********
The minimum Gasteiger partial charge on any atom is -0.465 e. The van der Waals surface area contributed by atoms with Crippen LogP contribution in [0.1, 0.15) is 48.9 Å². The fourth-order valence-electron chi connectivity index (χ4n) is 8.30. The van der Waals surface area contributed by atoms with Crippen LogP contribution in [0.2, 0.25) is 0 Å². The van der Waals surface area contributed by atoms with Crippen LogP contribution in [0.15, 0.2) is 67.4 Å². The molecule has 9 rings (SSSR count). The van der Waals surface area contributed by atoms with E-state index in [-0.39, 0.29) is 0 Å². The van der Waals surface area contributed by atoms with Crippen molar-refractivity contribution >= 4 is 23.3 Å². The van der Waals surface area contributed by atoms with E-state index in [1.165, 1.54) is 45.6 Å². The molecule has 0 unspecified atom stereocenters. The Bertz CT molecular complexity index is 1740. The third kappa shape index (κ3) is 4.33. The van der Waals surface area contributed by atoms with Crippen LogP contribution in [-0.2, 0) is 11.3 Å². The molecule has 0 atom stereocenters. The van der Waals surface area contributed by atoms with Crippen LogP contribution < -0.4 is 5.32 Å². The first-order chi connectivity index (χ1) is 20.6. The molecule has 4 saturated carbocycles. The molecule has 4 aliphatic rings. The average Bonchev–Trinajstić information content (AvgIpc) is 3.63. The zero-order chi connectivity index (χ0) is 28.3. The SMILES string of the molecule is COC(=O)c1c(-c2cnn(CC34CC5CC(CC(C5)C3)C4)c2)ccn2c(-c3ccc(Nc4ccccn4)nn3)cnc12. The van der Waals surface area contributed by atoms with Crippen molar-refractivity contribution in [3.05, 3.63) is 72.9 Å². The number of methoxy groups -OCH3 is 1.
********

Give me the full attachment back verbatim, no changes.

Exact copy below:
The minimum Gasteiger partial charge on any atom is -0.465 e. The van der Waals surface area contributed by atoms with Crippen LogP contribution in [0.1, 0.15) is 48.9 Å². The fourth-order valence-electron chi connectivity index (χ4n) is 8.30. The van der Waals surface area contributed by atoms with Crippen LogP contribution in [0.2, 0.25) is 0 Å². The van der Waals surface area contributed by atoms with Crippen LogP contribution in [0.15, 0.2) is 67.4 Å². The molecule has 9 rings (SSSR count). The van der Waals surface area contributed by atoms with E-state index in [-0.39, 0.29) is 0 Å². The van der Waals surface area contributed by atoms with Crippen molar-refractivity contribution >= 4 is 23.3 Å². The van der Waals surface area contributed by atoms with E-state index in [1.165, 1.54) is 45.6 Å². The molecule has 0 unspecified atom stereocenters. The Bertz CT molecular complexity index is 1740. The third kappa shape index (κ3) is 4.33. The van der Waals surface area contributed by atoms with Crippen LogP contribution in [-0.2, 0) is 11.3 Å². The molecule has 0 atom stereocenters. The van der Waals surface area contributed by atoms with Crippen LogP contribution < -0.4 is 5.32 Å². The first-order chi connectivity index (χ1) is 20.6. The molecule has 4 saturated carbocycles. The molecule has 4 aliphatic rings. The average Bonchev–Trinajstić information content (AvgIpc) is 3.63. The zero-order chi connectivity index (χ0) is 28.3. The SMILES string of the molecule is COC(=O)c1c(-c2cnn(CC34CC5CC(CC(C5)C3)C4)c2)ccn2c(-c3ccc(Nc4ccccn4)nn3)cnc12. The van der Waals surface area contributed by atoms with Crippen molar-refractivity contribution in [3.05, 3.63) is 72.9 Å². The number of methoxy groups -OCH3 is 1.